A recent front-page article in “The Wall Street Journal” introduced pastors who use the sermons of other ministers. A photo of Ed Young Jr. was sketched to the side, with information that this pastor sells his sermons for $10 apiece from a Web site.
You can go online, buy a sermon and pretty much use any and all of it without fear of plagiarism. Apparently, this trend is gaining in popularity, as busy pastors buy sermons so that they don’t have to spend their own time in preparation. “He’s a better preacher than I am,” one pastor commented.
The argument is that more time can be spent in administration and vision-casting instead of sermon preparation.
A few of my church members read the same article. One jokingly recommended that I buy sermons instead of spending time studying for them. Another said my sermons were good enough to sell and I ought to be in on the business. I much preferred the latter comment. In fact it got me thinking about the whole process of preaching.
The Apostle Paul said to “preach the Word,” and that pretty much is what I have tried to do for the last 10 years or so. I’ve tried not to preach someone else’s word.
Looking back at some sermons from my first pastorate, I wonder what I was thinking at the time. It is a wonder that people sat through those early attempts, and I suspect the same is true of many other pastors as well.
The process of preaching, beginning with prayer, preparation and planning, is a daunting task and one I take very seriously. It really isn’t any of my business if other pastors take shortcuts and get their sermons off the Internet. I’m not accountable to the Lord for their congregation or how they “feed the sheep.”
On the other hand, I am concerned about the state of preaching in Baptist life if this indeed is a growing trend. Somewhere along the way pastors have started thinking that preaching is a secondary concern and their time is better spent doing other things.
There’s a place for “casting the vision” and “equipping the saints.” But, there is no greater responsibility and privilege than preaching. Those first disciples knew that the church was growing and that meant more people and more ministry to do. However, they called upon others to wait upon tables while they maintained focus on “prayer and the ministry of the Word” (Acts 6:4).
Stories and illustrations from other sources are fine, and some of them have been passed around so much that it’s hard to know where they originated. They are like public domain.
However, something is missing when pastors use entire sermons from other preachers in their own churches. Otherwise why not just play a video of the celebrity preacher giving his own message? Why does the church need you if they can plug into a satellite feed of someone else? It sure would save money.
There is a special dynamic when the pastor stands before the people to share God’s Word, and it starts way before Sunday morning.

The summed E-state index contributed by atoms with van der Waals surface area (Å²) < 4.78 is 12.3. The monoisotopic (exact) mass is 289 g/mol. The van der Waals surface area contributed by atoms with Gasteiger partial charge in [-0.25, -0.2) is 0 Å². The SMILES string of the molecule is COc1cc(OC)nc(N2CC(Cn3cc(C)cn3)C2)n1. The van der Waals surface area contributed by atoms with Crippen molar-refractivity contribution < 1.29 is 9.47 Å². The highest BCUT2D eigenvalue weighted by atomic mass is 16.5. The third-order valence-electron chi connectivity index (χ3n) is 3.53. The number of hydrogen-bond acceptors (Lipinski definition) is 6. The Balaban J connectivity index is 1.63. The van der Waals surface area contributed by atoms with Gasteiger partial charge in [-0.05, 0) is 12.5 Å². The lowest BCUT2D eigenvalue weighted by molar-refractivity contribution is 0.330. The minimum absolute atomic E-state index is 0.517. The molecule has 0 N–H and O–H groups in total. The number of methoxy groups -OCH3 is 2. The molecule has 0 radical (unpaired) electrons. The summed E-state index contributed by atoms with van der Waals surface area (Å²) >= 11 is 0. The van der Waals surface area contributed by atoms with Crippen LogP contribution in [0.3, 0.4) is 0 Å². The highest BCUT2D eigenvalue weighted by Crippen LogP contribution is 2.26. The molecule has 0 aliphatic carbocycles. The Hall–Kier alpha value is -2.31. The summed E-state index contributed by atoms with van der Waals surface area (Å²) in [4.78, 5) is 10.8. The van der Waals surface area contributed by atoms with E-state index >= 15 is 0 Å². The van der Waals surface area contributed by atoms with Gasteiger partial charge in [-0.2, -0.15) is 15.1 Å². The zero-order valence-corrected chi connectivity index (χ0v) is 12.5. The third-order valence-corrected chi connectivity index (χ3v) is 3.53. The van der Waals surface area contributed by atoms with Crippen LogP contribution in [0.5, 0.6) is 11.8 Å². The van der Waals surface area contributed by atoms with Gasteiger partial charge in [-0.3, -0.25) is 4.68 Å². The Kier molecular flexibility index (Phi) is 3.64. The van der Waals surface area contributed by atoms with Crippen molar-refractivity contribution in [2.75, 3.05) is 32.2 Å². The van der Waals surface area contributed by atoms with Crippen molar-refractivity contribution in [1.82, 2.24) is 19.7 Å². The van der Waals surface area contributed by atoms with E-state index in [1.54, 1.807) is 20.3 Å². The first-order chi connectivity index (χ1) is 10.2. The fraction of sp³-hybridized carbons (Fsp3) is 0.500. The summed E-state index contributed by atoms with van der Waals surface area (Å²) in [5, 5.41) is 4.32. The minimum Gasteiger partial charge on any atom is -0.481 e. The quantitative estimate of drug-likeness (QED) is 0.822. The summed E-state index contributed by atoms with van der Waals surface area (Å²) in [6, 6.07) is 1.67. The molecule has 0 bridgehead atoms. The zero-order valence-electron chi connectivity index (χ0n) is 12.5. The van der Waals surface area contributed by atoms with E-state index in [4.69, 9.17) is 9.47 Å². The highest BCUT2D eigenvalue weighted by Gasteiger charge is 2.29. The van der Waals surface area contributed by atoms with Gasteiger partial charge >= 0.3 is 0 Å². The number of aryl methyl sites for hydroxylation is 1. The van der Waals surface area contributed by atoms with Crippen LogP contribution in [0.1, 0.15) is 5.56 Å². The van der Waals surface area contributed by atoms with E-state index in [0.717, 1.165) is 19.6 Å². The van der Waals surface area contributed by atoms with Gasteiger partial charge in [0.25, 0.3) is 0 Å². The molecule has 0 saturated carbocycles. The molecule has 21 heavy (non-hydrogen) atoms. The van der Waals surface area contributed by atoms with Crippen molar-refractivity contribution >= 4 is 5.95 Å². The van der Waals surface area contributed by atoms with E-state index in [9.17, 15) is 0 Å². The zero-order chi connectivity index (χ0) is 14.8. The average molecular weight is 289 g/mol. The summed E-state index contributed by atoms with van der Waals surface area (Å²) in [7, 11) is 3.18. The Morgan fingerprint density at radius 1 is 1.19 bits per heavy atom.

For me, it starts in planning my preaching several months ahead. That is so I might “preach the whole word” instead of my pet peeves.
I enter study with both my books and the faces of my congregation. I recognize that many of them are going through difficulties, and they give me 30 minutes every Sunday to speak God’s word into their lives. This is an awesome task, and one of which I feel unworthy.
It isn’t only the preaching part that’s important, but the time spent digging into the text and allowing the Holy Spirit to bring it to life.
Preaching is more than a prepared message. It has to come from a prepared messenger. This happens through the course of a week of ministry all the while brooding over that sermon and allowing time for it to “gel” in your heart and mind.
Often preaching comes out of the overflow of material and learning that I’ve received in a given week. It’s true that there are times when I feel rushed to handle the urgent things rather than the important ones.
I’m called upon to do a number of ministry tasks in a given week, but must recommit myself daily to let those go if I’m not ready to preach. An internal clock tells me how long to study and when I can put the sermon down.
Preaching is about sharing life with people, and that can’t be done using someone else’s sermon. Sermons aren’t sitcoms to be used in syndication. They are birthed out of hard work and holy sweat. Preaching should be done in context, and importing someone else’s sermon isn’t authentic, at least not for me.
Pastors who buy their sermons run the risk of being turned into program directors on cruise ships that happen to be called churches. It’s lazy and a disservice to God’s calling as a pastor to rely upon another preacher’s material. There’s a mystery about that preaching moment, and when it’s really right there is a sense that the church is on holy ground. It wouldn’t feel right getting there with a syndicated sermon.
Danny Chisholm is senior pastor of First Baptist Church in Clinton, Tennessee.